Laser eye surgery is the reshaping of the cornea, the transparent ‘window’ at the front of the eye, by using an excimer laser. This then corrects focusing problems. To promote faster healing and better results the thin outer surface layer of the cornea is moved aside before the laser treatment is performed. The surface layer is then gently moved back into place. The two most common types of treatment used are LASIK and LASEK. These two methods differ in the way the surface layer is moved aside. There is also a third type of treatment called PRK, but this is used less frequently.
The correction of short-sightedness, a condition also known as myopia, is the most common use for laser eye surgery. Laser eye surgery is also used in the treatment of long-sightedness and mild astigmatism. It is not however recommended for correcting reading prescriptions, also known as presbyopia, because these prescriptions change as you get older.
Some high prescriptions are not suitable for laser surgery. although they may be corrected via a method of non-laser eye surgery. The majority of people who opt for laser eye surgery are happy with the results.
The National Institute for Health and Clinical Excellence (NICE) produces guidance on whether procedures are safe enough or indeed successful enough to be used routinely in the NHS in England, Wales and Scotland. After considering the evidence for using laser treatments, they have decided that it is safe enough and effective enough for use in the NHS. They do recommend, however, that anyone considering laser eye surgery should make sure they thoroughly understand the benefits and risks of the surgery before proceeding. They should then weigh these factors up against the advantages and disadvantages of wearing glasses or contact lenses.
The images below a show cross-section of a short-sighted eye during treatment.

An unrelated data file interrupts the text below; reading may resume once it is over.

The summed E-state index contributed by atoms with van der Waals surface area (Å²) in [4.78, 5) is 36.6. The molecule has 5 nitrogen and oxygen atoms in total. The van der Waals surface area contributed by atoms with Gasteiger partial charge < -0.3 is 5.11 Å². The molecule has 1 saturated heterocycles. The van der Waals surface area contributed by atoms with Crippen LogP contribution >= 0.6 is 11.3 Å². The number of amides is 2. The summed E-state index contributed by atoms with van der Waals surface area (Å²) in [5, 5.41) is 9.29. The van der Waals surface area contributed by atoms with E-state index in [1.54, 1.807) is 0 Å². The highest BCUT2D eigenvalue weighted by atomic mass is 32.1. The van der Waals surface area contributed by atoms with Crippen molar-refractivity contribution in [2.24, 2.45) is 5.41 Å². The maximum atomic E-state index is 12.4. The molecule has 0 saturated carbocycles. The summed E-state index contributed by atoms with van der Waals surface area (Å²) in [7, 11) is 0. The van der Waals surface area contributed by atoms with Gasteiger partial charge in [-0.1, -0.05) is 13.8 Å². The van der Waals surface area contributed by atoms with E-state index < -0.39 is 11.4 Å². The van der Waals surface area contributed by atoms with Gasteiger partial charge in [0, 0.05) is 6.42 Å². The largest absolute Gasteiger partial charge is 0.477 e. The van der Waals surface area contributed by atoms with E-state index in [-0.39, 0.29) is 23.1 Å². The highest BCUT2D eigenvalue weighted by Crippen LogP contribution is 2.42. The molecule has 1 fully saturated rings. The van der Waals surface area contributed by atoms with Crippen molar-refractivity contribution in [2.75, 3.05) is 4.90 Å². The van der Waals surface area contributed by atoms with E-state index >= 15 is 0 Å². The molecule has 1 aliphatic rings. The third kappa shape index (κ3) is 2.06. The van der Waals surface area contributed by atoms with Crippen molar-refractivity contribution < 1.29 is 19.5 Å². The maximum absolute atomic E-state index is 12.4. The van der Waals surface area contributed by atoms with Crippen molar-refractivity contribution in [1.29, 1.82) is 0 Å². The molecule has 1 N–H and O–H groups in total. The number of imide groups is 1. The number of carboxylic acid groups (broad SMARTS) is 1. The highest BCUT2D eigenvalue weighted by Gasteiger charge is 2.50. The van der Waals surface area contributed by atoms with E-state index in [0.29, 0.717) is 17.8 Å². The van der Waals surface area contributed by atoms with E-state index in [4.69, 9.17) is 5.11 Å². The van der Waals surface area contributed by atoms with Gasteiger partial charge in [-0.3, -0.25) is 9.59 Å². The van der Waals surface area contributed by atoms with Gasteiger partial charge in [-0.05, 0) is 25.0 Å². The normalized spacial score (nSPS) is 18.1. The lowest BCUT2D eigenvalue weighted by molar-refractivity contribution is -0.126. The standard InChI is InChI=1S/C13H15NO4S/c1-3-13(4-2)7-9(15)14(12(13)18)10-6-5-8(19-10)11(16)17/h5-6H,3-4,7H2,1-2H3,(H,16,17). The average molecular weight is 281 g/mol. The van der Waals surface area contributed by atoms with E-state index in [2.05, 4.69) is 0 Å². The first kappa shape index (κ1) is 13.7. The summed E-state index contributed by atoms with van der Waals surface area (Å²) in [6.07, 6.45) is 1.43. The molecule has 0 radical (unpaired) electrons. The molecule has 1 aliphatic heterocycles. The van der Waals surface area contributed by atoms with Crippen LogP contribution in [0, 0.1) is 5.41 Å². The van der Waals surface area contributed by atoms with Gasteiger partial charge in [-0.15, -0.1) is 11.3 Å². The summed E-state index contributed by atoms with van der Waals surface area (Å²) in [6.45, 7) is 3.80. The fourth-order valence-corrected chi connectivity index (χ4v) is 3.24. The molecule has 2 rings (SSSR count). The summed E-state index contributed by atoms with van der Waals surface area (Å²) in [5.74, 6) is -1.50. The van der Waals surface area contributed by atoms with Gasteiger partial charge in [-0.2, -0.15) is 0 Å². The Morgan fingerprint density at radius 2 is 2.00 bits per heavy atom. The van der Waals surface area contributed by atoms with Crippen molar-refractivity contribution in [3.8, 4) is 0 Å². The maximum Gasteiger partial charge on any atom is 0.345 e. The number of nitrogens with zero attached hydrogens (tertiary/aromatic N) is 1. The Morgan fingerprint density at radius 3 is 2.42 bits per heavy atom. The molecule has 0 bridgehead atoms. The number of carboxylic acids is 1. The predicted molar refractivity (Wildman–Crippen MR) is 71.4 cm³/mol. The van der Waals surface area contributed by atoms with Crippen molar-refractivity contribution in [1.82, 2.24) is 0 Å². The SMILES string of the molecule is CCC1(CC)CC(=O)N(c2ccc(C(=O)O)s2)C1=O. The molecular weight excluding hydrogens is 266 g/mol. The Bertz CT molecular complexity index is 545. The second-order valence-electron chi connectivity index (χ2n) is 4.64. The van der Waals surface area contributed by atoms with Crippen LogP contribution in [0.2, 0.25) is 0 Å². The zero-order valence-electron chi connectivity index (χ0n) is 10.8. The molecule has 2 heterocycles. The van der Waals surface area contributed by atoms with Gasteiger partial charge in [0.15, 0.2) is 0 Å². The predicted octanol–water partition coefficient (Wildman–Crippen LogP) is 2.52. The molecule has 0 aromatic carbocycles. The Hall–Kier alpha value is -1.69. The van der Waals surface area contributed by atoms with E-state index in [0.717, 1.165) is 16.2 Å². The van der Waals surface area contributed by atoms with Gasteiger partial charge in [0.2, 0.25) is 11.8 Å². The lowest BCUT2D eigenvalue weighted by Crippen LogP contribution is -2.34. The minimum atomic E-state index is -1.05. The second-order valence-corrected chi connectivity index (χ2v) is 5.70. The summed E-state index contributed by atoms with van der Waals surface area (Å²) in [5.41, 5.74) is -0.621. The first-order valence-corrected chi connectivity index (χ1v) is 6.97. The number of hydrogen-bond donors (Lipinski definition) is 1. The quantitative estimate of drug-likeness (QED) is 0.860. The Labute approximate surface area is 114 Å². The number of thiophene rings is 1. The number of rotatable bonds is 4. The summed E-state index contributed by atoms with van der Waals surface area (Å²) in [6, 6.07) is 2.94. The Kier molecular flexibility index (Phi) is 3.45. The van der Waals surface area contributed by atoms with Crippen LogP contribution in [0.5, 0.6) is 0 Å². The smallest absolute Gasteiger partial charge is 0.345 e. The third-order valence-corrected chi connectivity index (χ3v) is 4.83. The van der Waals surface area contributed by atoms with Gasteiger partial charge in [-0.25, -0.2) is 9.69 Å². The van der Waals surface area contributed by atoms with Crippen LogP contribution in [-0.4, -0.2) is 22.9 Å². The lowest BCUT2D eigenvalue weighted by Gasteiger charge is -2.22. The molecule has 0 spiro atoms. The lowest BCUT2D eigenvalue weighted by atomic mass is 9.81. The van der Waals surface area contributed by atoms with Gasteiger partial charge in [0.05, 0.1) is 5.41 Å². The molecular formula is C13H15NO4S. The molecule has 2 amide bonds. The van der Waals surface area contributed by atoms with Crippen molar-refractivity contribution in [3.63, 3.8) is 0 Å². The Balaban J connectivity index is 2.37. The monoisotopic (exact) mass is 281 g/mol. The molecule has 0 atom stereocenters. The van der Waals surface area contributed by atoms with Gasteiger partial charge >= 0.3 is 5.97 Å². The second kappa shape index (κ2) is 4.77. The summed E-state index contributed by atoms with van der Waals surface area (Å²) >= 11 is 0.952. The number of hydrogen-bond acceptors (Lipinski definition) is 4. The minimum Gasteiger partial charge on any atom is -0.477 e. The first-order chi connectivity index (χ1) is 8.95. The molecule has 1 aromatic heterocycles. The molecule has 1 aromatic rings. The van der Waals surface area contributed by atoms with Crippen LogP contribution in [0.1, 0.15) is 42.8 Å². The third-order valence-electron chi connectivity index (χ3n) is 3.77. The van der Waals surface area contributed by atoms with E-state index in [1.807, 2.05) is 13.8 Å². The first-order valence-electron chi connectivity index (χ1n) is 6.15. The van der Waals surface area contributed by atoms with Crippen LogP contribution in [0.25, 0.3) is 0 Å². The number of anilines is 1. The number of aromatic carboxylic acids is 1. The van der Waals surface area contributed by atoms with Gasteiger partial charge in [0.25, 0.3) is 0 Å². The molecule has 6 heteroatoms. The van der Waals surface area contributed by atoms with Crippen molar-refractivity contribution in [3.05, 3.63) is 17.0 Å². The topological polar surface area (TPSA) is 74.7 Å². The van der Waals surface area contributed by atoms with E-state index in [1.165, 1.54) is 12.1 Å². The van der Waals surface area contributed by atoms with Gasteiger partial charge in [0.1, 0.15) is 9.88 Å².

Is laser eye surgery for you?
Many people who choose laser eye surgery do so because they have experienced problems with their glasses or contact lenses.
If so, then considering the continual advancements in glasses and contact lens technology, it may actually be that previous problems can now be resolved. You should ask your optician about the latest developments in both contact lenses and glasses technology, as well as about laser eye surgery. This will help you to choose the option that is best suited to your needs.
Before you proceed
Before you decide to go ahead with the treatment you should try and talk to people who have already had laser eye surgery and ask them about their experiences. You can also find plenty of information about laser eye surgery on the Internet:
Royal College of Ophthalmologists information:
NICE information for the public:
Before undergoing the procedure you should have the opportunity to visit your chosen clinic where they should perform a thorough examination of your eyes. They can then discuss all the options available to you, and encourage you to ask any questions that you want before deciding whether or not to proceed.
Finding a surgeon
The surgeon is the most important person involved in the treatment and you should be confident about their qualifications and level of experience – for example, how many treatments they have performed?
The treatment process is usually carried out on both eyes during the same visit. You are in the treatment room for approximately 20 minutes with the laser being applied for only one or two minutes. The LASIK and LASEK techniques are both performed with the aid of anaesthetic drops.
After the treatment
As with any medical treatment you will need to have regular check-ups. This will help to make sure that your eyes are healing correctly.